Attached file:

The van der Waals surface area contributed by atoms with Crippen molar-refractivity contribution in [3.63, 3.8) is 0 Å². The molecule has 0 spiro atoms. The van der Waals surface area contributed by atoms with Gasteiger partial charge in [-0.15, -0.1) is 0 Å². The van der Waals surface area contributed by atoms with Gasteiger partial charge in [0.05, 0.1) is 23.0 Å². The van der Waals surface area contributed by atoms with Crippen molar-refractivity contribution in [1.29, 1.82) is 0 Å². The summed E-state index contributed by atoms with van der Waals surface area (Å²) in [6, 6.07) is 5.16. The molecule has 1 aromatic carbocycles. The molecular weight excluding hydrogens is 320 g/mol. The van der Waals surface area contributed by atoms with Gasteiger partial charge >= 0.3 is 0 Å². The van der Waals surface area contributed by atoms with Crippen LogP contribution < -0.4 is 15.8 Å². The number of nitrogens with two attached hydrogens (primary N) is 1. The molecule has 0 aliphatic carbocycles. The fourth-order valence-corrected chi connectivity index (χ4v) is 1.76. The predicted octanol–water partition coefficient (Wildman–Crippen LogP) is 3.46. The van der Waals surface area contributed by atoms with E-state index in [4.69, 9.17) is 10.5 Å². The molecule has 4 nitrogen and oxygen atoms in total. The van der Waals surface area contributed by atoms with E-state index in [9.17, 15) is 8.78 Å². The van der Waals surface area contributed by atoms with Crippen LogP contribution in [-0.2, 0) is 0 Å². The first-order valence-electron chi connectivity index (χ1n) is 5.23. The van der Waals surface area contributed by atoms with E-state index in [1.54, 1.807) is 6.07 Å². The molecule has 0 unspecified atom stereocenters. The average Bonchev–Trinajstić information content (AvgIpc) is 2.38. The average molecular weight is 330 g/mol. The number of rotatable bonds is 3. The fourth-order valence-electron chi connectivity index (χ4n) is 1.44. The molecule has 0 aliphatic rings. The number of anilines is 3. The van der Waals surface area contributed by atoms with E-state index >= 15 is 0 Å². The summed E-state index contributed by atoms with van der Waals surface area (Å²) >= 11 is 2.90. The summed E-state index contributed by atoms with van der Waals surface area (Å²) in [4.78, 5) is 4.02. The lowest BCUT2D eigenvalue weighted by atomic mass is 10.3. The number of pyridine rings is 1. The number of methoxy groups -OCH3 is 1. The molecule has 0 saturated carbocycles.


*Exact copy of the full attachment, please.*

The van der Waals surface area contributed by atoms with Crippen molar-refractivity contribution in [3.63, 3.8) is 0 Å². The molecule has 0 spiro atoms. The van der Waals surface area contributed by atoms with Gasteiger partial charge in [-0.15, -0.1) is 0 Å². The van der Waals surface area contributed by atoms with Gasteiger partial charge in [0.05, 0.1) is 23.0 Å². The van der Waals surface area contributed by atoms with Crippen molar-refractivity contribution in [1.29, 1.82) is 0 Å². The summed E-state index contributed by atoms with van der Waals surface area (Å²) in [6, 6.07) is 5.16. The molecule has 1 aromatic carbocycles. The molecular weight excluding hydrogens is 320 g/mol. The van der Waals surface area contributed by atoms with Gasteiger partial charge >= 0.3 is 0 Å². The van der Waals surface area contributed by atoms with Crippen LogP contribution < -0.4 is 15.8 Å². The number of nitrogens with two attached hydrogens (primary N) is 1. The molecule has 0 aliphatic carbocycles. The fourth-order valence-corrected chi connectivity index (χ4v) is 1.76. The predicted octanol–water partition coefficient (Wildman–Crippen LogP) is 3.46. The van der Waals surface area contributed by atoms with E-state index in [4.69, 9.17) is 10.5 Å². The molecule has 4 nitrogen and oxygen atoms in total. The van der Waals surface area contributed by atoms with E-state index in [9.17, 15) is 8.78 Å². The van der Waals surface area contributed by atoms with Crippen LogP contribution in [-0.2, 0) is 0 Å². The first-order valence-electron chi connectivity index (χ1n) is 5.23. The van der Waals surface area contributed by atoms with E-state index in [1.54, 1.807) is 6.07 Å². The molecule has 0 unspecified atom stereocenters. The average Bonchev–Trinajstić information content (AvgIpc) is 2.38. The average molecular weight is 330 g/mol. The number of rotatable bonds is 3. The fourth-order valence-electron chi connectivity index (χ4n) is 1.44. The molecule has 0 aliphatic rings. The number of anilines is 3. The van der Waals surface area contributed by atoms with E-state index >= 15 is 0 Å². The summed E-state index contributed by atoms with van der Waals surface area (Å²) >= 11 is 2.90. The summed E-state index contributed by atoms with van der Waals surface area (Å²) in [4.78, 5) is 4.02. The lowest BCUT2D eigenvalue weighted by atomic mass is 10.3. The number of pyridine rings is 1. The number of methoxy groups -OCH3 is 1. The molecule has 0 saturated carbocycles.